The Need for a Patent Valuation Methodology
Patents are a major force in the world economy, and one of only a few metrics commonly employed to gauge the tides of new ideas and innovation that are driving our economy.
Even with the present declining rates of R&D investment, leading nations spend over $1 billion dollars each day generating intellectual property.
Today, there are over 7 million patents in force worldwide, growing at 12 to 14% per year. Patent licensing revenues are growing at 25 to 35% per year, generating global revenues in excess of $150 billion. In the U.S., the leading patent generating nation in the world, annual patent issuances have nearly doubled from 96,727 in 1990 to 187,822 in 2001. And, during 2002, 45 to 75% of the market capitalization of the Fortune 500 companies consisted of intangible, intellectual capital assets such as brands, patents, and knowledge.
While top brands have been valued, tracked, indexed, and published annually for years, we remain generally unaware of patent values. As of yet, we have no generally accepted accounting practices in place to segment and specify the patent element of market capitalization. Although we may suspect there are many valuable patents other than those that make headlines, and certainly portfolios of patents that are very valuable, we do not know this with any specificity. Thus, under normal business circumstances, we cannot benchmark or report these assets, nor manage and exploit them for gain to advance our society, culture, or global civilization.
Brand Valuation as a Model for Valuing Intangible Assets
After a decade of debate and experimentation, brand valuation, as the most visible form of intangible asset valuation, has resulted in an elegant theory and practice that is nearing final formalization with the imminent imprimatur of the Financial Accounting Standards Board. This is likely to be followed with the formulation of Generally Accepted Accounting Practices.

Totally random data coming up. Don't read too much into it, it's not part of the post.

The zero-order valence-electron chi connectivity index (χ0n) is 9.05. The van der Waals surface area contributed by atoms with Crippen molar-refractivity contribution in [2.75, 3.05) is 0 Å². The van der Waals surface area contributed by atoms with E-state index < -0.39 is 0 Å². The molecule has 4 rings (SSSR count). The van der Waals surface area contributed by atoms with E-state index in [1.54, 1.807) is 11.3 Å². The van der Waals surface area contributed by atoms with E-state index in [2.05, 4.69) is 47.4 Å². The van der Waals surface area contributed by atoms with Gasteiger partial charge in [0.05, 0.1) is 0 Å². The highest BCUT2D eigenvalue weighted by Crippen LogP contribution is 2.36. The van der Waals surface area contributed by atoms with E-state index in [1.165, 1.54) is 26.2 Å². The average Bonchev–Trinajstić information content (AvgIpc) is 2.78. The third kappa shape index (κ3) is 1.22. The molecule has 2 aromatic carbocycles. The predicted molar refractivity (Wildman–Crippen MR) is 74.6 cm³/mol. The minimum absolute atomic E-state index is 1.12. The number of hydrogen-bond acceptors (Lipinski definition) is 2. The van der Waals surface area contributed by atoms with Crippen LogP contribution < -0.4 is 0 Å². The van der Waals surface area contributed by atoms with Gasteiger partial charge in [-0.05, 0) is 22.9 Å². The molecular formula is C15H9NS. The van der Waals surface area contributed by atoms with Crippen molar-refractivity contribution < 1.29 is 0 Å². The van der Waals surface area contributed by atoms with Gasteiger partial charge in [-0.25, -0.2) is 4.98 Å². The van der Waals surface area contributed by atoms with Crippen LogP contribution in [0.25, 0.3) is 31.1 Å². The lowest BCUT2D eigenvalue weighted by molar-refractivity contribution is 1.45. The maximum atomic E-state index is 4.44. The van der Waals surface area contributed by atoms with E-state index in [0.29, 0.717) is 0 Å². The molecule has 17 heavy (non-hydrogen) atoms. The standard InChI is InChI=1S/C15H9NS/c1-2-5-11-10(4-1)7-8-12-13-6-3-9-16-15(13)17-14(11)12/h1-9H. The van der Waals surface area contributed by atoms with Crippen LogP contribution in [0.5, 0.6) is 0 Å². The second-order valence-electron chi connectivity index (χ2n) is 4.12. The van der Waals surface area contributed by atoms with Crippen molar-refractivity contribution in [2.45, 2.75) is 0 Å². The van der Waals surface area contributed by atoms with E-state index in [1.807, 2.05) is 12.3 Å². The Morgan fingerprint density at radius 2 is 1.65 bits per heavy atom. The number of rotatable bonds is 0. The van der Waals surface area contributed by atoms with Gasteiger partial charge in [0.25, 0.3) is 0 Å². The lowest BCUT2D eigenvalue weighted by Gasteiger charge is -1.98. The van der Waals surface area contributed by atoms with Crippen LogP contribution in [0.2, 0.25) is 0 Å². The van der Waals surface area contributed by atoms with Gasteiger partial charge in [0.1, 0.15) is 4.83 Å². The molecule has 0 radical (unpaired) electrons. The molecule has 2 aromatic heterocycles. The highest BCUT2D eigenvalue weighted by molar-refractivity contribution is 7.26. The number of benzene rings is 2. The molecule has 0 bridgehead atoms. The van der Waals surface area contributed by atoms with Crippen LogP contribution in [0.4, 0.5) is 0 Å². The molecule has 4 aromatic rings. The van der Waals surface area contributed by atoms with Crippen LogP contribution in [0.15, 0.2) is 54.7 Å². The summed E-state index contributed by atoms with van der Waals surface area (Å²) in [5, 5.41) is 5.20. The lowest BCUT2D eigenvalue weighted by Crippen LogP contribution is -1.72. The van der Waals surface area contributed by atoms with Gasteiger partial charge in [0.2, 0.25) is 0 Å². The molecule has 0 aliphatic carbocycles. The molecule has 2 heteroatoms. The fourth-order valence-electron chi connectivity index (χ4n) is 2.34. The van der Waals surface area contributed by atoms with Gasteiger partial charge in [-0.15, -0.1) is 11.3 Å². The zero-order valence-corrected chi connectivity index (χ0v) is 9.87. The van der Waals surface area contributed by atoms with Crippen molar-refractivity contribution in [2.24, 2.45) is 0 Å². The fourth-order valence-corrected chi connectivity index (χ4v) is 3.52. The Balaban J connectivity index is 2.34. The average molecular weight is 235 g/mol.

The same cannot yet be said regarding patent valuation, where the whole body of knowledge seems so inchoate, confusing, and inadequate. The present state of the discipline allows only incomplete evaluation, resulting in ongoing uncertainty relative to the more confident practice of brand valuation and the long-accepted, and nearly absolute practices surrounding tangible assets like plant, property, and equipment.
A Strategy for Patent Valuation
Accounting as a discipline has laid down the “hard science” of asset valuation. So, to be broadly accepted and functional in real business, the valuation of any intangible asset must follow this basic accounting model. It should follow, as closely as possible, the traditional assessments of cost, market, and income while also advancing a category-specific asset calculus.
Patent valuation has seemed unamenable to the traditional asset valuation provided by the cost, market, and income approaches. Why is this? These fundamentals, when applied to the valuation of brands have proven to be entirely satisfactory when supplemented with an integrative calculus that allows a qualitative assessment of a brand per se. Why hasn’t patent valuation reached such a broadly accepted practical usefulness?
Part of the reason is the innumerable special situations and considerations under which a patent or patents may need to be evaluated. These can range from the need to set value for a licensing arrangement or acquisition, to segmenting market capitalization or monetarizing a patent. Yet these special circumstances are no less existent in brand transactions.
It seem harder to get a handle on patents primarily because they rarely, individually or as a portfolio, intersect directly with the public marketplace in the way brands do. While both brands and patents always imply usage in a marketplace, patents per se rarely reach into the marketplace. With the exception of a breakthrough patent, patents are usually incremental improvements to known devices or processes, thus submerging their respective value within the overall invention or procedure. But this obstacle is only superficial, and falls away upon closer examination. In fact, we have a patent valuation method for any patent or set of patents when we look at it in the right manner, i.e., following the same model employed with brands and traditional tangible assets to achieve consensus and set acceptable value. We don’t need to “reinvent the wheel,” or make the setting of the value of any intangible asset more occult than setting the value of, for example, real estate.